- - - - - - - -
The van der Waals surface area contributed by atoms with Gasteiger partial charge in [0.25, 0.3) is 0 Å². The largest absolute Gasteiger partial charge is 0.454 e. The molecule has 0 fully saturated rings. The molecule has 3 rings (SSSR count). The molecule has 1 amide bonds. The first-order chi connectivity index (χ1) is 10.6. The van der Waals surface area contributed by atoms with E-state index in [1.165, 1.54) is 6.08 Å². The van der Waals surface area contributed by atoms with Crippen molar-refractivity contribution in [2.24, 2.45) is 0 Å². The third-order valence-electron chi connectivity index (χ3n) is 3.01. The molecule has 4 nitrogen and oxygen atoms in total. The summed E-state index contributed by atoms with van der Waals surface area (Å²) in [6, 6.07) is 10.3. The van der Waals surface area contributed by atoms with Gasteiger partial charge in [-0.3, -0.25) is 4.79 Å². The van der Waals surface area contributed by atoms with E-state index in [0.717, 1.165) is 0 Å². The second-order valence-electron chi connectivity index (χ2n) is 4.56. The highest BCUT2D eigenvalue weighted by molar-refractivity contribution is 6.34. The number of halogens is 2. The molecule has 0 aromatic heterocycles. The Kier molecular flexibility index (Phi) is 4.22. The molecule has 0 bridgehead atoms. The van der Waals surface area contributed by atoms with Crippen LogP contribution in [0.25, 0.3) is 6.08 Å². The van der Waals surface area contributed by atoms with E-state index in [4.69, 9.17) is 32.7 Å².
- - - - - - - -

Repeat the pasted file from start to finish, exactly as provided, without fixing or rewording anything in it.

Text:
The van der Waals surface area contributed by atoms with Gasteiger partial charge in [0.25, 0.3) is 0 Å². The largest absolute Gasteiger partial charge is 0.454 e. The molecule has 0 fully saturated rings. The molecule has 3 rings (SSSR count). The molecule has 1 amide bonds. The first-order chi connectivity index (χ1) is 10.6. The van der Waals surface area contributed by atoms with E-state index in [1.165, 1.54) is 6.08 Å². The van der Waals surface area contributed by atoms with Crippen molar-refractivity contribution in [2.24, 2.45) is 0 Å². The third-order valence-electron chi connectivity index (χ3n) is 3.01. The molecule has 4 nitrogen and oxygen atoms in total. The summed E-state index contributed by atoms with van der Waals surface area (Å²) in [6, 6.07) is 10.3. The van der Waals surface area contributed by atoms with Gasteiger partial charge in [-0.3, -0.25) is 4.79 Å². The van der Waals surface area contributed by atoms with E-state index in [0.717, 1.165) is 0 Å². The second-order valence-electron chi connectivity index (χ2n) is 4.56. The highest BCUT2D eigenvalue weighted by molar-refractivity contribution is 6.34. The number of halogens is 2. The molecule has 0 aromatic heterocycles. The Kier molecular flexibility index (Phi) is 4.22. The molecule has 0 bridgehead atoms. The van der Waals surface area contributed by atoms with Crippen LogP contribution in [0.25, 0.3) is 6.08 Å². The van der Waals surface area contributed by atoms with E-state index in [4.69, 9.17) is 32.7 Å².